“After the festival, a number of writers asked me: Why only limit these literary discussions to one time?” Ton van de Langkruis recalled. “Thus, Winternachten became a regular event as a forum for writers to meet each other and their audience.” In 1998, the festival expanded from Indonesia to other regions where the Dutch had been present, such as South Africa, the Antilles and Suriname. While this further broadened with literati from countries such as Malaysia, India, Turkey, Iran and Morocco, Indonesia and Indonesians were almost always present.
In January 1999, for example, Winternachten’s theme was Reform in Indonesia in the wake of president Soeharto’s fall from power. The festival welcomed Eka Kurniawan in 2006, his first trip outside of Indonesia, years before he became an international sensation with the English translation of his book Beauty is a Wound in 2015. In addition to writers, it has also invited figures from other disciplines, such as Gadjah Mada University (UGM) historian Bambang Purwanto in 2007 and human rights watch activist Andreas Harsono in 2010.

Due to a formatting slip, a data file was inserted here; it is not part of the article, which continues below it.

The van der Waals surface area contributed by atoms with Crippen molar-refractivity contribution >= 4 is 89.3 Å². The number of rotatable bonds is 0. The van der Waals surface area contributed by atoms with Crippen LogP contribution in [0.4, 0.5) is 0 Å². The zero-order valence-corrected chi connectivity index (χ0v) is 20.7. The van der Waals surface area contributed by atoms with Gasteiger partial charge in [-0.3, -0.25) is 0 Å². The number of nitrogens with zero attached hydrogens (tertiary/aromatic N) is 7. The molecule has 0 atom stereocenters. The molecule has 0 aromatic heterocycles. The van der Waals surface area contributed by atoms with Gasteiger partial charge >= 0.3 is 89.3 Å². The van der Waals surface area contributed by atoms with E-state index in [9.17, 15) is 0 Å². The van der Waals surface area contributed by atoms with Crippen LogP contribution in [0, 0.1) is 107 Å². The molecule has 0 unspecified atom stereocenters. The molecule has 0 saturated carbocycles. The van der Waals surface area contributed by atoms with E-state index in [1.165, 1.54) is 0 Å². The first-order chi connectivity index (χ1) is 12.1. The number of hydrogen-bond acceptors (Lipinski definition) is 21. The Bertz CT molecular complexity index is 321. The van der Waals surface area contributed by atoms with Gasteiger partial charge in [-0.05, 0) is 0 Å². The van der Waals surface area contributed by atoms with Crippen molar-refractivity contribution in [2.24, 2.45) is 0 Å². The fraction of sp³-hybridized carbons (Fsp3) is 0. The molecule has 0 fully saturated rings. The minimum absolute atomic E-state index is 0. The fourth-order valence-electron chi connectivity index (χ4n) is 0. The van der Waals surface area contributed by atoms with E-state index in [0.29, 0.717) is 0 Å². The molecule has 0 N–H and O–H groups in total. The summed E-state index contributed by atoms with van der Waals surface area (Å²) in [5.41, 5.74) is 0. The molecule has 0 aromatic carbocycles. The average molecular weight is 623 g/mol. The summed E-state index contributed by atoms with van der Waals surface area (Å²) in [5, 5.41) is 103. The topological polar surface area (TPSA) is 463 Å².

Writers Unlimited, the foundation responsible for Winternachten, also organizes tours where four writers from four different regions, including from the Netherlands, would go to a country and interact with students. Indonesia is a regular destination, with visits to numerous cities such as Bandung in West Java, Yogyakarta, Bandar Lampung in Lampung and Makassar in South Sulawesi. To mark its silver anniversary this year, Winternachten revisited its first edition’s theme of liberation, decolonization and the Netherlands’ ties to Indonesia, Suriname, the Antilles and South Africa, noting that this also included “decolonizing the mind”.